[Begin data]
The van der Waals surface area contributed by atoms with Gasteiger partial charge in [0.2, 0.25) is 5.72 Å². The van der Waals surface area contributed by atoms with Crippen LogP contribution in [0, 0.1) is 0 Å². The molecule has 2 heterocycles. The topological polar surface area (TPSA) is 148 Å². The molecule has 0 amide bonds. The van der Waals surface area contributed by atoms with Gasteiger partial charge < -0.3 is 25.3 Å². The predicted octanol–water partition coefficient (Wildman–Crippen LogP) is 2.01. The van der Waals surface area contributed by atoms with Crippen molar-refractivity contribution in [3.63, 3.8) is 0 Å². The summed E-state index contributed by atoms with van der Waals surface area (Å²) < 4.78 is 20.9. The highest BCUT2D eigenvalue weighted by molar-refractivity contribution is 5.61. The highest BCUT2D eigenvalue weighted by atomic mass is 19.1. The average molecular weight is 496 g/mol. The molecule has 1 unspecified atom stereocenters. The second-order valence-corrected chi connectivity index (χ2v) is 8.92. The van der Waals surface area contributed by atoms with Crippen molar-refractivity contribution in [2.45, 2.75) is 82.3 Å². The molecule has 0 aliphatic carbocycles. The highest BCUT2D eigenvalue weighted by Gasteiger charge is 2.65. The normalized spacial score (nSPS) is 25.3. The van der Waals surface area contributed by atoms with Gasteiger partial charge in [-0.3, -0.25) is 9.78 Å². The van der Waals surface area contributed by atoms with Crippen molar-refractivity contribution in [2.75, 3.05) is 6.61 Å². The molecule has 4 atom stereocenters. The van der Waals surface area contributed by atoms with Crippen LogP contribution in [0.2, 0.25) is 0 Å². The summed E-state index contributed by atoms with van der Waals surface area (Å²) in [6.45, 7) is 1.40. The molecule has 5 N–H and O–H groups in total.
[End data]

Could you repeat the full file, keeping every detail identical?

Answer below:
The van der Waals surface area contributed by atoms with Gasteiger partial charge in [0.2, 0.25) is 5.72 Å². The van der Waals surface area contributed by atoms with Crippen LogP contribution in [0, 0.1) is 0 Å². The molecule has 2 heterocycles. The topological polar surface area (TPSA) is 148 Å². The molecule has 0 amide bonds. The van der Waals surface area contributed by atoms with Gasteiger partial charge < -0.3 is 25.3 Å². The predicted octanol–water partition coefficient (Wildman–Crippen LogP) is 2.01. The van der Waals surface area contributed by atoms with Crippen molar-refractivity contribution in [3.63, 3.8) is 0 Å². The summed E-state index contributed by atoms with van der Waals surface area (Å²) < 4.78 is 20.9. The highest BCUT2D eigenvalue weighted by molar-refractivity contribution is 5.61. The highest BCUT2D eigenvalue weighted by atomic mass is 19.1. The average molecular weight is 496 g/mol. The molecule has 1 unspecified atom stereocenters. The second-order valence-corrected chi connectivity index (χ2v) is 8.92. The van der Waals surface area contributed by atoms with Crippen molar-refractivity contribution in [2.45, 2.75) is 82.3 Å². The molecule has 0 aliphatic carbocycles. The highest BCUT2D eigenvalue weighted by Gasteiger charge is 2.65. The normalized spacial score (nSPS) is 25.3. The van der Waals surface area contributed by atoms with Gasteiger partial charge in [-0.3, -0.25) is 9.78 Å². The van der Waals surface area contributed by atoms with Crippen molar-refractivity contribution in [2.75, 3.05) is 6.61 Å². The molecule has 4 atom stereocenters. The van der Waals surface area contributed by atoms with Crippen LogP contribution in [0.2, 0.25) is 0 Å². The summed E-state index contributed by atoms with van der Waals surface area (Å²) in [6.45, 7) is 1.40. The molecule has 5 N–H and O–H groups in total.